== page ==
I kept mine less sweet, but feel free to add more, if that's your thing. You can check the consistency by placing a saucer in the freezer.

  • Rotkohl

    As mentioned in Day 57 of The Challenge Rotkohl, literally red cabbage, is a stewed cabbage dish traditionally eaten in Germany and German-speaking Switzerland alongside sausages or other meat. You can get them ready made in tins, or you can make it yourself, pretty easily too. This batch came out particularly well, but the key, really, is time. I got this ready early in the day, before lunch, and stashed it in my Wonderbag slow cooker for the rest of the day until dinner, thus giving it plenty of time to stew. I also added a couple of first-time innovations which worked out scrumptiously. Ingredients: 1 half of a red cabbage, chopped 2 apples, chopped 1 c raisins 2 tsp orange peel 1/4-1/2 nutmeg, freshly grated 1 c apple cider vinegar 1 c apple juice Pepper 1) Place all ingredients in a heavy-bottomed pot. Bring to a simmer and stew covered at low temperature for at least 45 minutes (the longer the better). A slow cooker works wonders, but you can do it over the stove if need be. I love this dish! It works as a side for all sorts of meals, it is dead simple, and so so satisfying! Please try this! EDIT: I tried this again recently and made it with dried grapefruit peel instead or orange. It worked well, but there was a little more bitterness. A pinch of salt sorted that out though! Certainly an alternative to bear in mind!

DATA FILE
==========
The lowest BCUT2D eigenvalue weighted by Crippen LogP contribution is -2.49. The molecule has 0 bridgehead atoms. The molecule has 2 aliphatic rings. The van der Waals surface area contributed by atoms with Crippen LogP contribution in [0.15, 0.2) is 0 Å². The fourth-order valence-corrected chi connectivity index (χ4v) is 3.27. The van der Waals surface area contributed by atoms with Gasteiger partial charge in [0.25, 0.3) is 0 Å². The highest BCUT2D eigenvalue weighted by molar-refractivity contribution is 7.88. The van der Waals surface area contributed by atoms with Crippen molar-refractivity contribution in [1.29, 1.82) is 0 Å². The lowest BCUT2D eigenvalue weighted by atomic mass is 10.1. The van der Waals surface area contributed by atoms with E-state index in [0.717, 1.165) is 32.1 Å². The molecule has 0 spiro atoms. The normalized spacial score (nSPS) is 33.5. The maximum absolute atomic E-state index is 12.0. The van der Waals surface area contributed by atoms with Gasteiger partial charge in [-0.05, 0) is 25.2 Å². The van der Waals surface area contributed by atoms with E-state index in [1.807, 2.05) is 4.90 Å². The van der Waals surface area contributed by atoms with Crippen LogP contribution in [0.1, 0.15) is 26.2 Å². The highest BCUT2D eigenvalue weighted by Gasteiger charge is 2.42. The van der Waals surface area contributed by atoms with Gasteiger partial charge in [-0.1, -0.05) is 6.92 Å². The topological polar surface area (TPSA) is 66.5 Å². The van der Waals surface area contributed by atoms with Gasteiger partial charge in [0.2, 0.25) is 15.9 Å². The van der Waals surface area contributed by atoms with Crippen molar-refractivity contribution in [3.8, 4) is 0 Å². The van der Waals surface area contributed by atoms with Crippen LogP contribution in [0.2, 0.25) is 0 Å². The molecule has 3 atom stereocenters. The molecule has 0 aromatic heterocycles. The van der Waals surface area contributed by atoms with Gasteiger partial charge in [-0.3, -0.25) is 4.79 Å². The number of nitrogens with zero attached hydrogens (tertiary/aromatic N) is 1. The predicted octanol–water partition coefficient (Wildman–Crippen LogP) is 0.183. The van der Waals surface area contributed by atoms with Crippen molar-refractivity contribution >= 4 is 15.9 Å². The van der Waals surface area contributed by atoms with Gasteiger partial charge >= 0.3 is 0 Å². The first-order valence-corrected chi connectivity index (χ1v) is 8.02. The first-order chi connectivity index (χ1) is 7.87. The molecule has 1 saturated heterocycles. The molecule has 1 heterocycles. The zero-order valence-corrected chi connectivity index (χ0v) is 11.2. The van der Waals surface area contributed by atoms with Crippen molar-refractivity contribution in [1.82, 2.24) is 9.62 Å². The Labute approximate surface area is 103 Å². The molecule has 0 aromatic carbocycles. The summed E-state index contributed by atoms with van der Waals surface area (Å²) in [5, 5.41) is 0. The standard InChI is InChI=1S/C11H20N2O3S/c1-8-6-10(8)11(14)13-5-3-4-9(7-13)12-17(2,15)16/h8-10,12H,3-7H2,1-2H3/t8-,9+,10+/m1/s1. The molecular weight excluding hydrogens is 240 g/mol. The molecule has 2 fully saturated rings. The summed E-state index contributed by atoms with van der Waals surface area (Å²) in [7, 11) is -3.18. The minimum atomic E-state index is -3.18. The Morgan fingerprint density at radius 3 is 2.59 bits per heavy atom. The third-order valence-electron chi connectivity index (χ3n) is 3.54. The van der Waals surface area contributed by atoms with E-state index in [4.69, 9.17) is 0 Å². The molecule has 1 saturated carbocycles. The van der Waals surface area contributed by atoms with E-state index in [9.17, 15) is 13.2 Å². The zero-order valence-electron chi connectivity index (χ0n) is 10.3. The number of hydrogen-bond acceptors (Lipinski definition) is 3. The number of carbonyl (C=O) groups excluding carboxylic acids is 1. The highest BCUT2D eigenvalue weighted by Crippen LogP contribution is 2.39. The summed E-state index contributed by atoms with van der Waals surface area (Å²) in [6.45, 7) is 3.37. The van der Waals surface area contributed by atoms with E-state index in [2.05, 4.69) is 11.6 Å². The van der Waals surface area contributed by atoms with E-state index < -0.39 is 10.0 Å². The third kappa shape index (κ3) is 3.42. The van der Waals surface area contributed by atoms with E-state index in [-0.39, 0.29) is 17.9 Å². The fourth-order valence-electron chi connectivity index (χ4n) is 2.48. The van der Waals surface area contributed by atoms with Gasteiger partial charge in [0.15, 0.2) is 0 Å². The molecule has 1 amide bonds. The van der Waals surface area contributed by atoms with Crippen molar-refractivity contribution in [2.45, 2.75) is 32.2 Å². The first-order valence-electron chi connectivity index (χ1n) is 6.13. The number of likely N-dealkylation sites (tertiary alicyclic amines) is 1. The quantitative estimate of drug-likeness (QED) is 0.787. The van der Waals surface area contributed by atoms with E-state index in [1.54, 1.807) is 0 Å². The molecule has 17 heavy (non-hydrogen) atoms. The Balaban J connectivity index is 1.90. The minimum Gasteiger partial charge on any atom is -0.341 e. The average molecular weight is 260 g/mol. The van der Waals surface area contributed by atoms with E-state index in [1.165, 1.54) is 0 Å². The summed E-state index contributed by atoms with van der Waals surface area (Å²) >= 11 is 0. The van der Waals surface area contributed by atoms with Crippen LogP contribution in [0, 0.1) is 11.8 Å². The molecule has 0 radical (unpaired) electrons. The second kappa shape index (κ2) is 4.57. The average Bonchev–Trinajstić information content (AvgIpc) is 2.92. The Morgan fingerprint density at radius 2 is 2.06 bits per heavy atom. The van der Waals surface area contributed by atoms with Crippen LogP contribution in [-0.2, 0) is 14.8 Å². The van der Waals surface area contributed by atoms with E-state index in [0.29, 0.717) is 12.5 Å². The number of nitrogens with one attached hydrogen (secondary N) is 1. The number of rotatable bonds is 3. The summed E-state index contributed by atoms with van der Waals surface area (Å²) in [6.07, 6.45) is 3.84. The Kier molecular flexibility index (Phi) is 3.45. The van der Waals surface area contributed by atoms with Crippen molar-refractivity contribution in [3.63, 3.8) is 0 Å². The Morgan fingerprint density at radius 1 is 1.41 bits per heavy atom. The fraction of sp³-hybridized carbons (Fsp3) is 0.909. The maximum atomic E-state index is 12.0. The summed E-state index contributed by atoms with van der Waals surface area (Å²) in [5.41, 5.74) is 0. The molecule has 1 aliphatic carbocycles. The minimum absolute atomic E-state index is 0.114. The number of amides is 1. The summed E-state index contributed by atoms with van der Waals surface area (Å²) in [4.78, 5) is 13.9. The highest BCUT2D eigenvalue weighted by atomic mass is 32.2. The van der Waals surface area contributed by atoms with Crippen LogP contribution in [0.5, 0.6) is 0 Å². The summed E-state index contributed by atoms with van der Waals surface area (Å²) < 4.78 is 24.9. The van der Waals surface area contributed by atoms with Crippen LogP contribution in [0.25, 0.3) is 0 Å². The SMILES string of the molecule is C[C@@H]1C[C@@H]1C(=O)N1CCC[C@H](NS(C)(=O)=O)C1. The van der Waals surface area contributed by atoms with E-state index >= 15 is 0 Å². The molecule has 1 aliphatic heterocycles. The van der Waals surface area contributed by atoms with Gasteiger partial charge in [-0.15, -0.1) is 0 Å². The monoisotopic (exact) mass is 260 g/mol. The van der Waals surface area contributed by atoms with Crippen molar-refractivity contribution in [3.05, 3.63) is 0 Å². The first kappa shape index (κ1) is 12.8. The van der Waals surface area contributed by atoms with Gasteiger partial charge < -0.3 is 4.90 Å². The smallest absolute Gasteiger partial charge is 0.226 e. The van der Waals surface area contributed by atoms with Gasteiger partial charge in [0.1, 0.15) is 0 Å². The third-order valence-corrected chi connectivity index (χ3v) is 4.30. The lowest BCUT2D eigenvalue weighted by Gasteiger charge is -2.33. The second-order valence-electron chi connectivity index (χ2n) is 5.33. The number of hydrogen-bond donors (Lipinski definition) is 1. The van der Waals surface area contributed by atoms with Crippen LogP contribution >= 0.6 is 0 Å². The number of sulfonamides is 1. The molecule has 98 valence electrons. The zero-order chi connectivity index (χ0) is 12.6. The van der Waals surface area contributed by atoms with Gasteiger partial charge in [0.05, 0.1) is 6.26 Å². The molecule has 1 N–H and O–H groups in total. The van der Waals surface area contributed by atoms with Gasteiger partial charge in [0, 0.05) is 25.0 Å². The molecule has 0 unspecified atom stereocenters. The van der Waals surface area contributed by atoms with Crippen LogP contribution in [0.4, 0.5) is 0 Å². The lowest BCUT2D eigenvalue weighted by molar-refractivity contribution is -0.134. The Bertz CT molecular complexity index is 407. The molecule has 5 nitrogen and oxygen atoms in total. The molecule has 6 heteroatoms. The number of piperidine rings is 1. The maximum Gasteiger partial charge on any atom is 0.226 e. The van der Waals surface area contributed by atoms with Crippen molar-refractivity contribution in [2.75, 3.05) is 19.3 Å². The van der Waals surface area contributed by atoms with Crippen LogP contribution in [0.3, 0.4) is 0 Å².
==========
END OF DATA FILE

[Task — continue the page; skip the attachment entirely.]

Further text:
• Shrimp and Veggie Stir Fry